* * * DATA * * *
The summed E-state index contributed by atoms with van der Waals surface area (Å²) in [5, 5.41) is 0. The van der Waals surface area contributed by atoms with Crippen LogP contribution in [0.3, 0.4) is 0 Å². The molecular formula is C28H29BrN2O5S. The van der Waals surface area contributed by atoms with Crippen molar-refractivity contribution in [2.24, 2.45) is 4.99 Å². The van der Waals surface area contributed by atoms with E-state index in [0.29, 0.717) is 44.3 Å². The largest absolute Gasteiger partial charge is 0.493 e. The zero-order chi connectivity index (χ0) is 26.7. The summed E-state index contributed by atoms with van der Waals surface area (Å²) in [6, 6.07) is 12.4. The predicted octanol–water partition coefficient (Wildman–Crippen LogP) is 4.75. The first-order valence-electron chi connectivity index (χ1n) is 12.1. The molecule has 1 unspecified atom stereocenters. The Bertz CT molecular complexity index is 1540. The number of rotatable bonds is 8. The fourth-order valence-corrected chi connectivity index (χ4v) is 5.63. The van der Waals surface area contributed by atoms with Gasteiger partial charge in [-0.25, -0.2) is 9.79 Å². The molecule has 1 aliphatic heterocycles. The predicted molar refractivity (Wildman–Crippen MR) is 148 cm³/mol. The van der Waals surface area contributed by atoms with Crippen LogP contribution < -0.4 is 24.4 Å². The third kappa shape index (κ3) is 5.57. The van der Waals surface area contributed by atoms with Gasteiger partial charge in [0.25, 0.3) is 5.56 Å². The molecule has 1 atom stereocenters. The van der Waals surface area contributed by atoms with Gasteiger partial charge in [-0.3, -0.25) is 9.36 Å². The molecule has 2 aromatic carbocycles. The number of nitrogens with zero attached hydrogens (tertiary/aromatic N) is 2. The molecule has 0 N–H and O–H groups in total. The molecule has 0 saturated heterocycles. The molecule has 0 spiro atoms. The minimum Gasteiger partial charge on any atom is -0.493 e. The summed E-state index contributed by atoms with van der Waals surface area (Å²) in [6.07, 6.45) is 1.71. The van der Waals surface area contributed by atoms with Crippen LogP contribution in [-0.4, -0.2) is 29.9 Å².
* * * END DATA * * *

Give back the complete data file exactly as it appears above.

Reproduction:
The summed E-state index contributed by atoms with van der Waals surface area (Å²) in [5, 5.41) is 0. The van der Waals surface area contributed by atoms with Crippen LogP contribution in [0.3, 0.4) is 0 Å². The molecular formula is C28H29BrN2O5S. The van der Waals surface area contributed by atoms with Crippen molar-refractivity contribution in [2.24, 2.45) is 4.99 Å². The van der Waals surface area contributed by atoms with E-state index in [0.29, 0.717) is 44.3 Å². The largest absolute Gasteiger partial charge is 0.493 e. The zero-order chi connectivity index (χ0) is 26.7. The summed E-state index contributed by atoms with van der Waals surface area (Å²) in [6, 6.07) is 12.4. The predicted octanol–water partition coefficient (Wildman–Crippen LogP) is 4.75. The first-order valence-electron chi connectivity index (χ1n) is 12.1. The molecule has 1 unspecified atom stereocenters. The Bertz CT molecular complexity index is 1540. The number of rotatable bonds is 8. The fourth-order valence-corrected chi connectivity index (χ4v) is 5.63. The van der Waals surface area contributed by atoms with Gasteiger partial charge in [-0.25, -0.2) is 9.79 Å². The molecule has 1 aliphatic heterocycles. The predicted molar refractivity (Wildman–Crippen MR) is 148 cm³/mol. The van der Waals surface area contributed by atoms with Crippen LogP contribution < -0.4 is 24.4 Å². The third kappa shape index (κ3) is 5.57. The van der Waals surface area contributed by atoms with Gasteiger partial charge in [0.25, 0.3) is 5.56 Å². The molecule has 1 atom stereocenters. The van der Waals surface area contributed by atoms with Gasteiger partial charge in [-0.3, -0.25) is 9.36 Å². The molecule has 2 aromatic carbocycles. The number of nitrogens with zero attached hydrogens (tertiary/aromatic N) is 2. The molecule has 0 N–H and O–H groups in total. The molecule has 0 saturated heterocycles. The molecule has 0 spiro atoms. The minimum Gasteiger partial charge on any atom is -0.493 e. The summed E-state index contributed by atoms with van der Waals surface area (Å²) in [6.07, 6.45) is 1.71. The van der Waals surface area contributed by atoms with Crippen LogP contribution in [-0.4, -0.2) is 29.9 Å².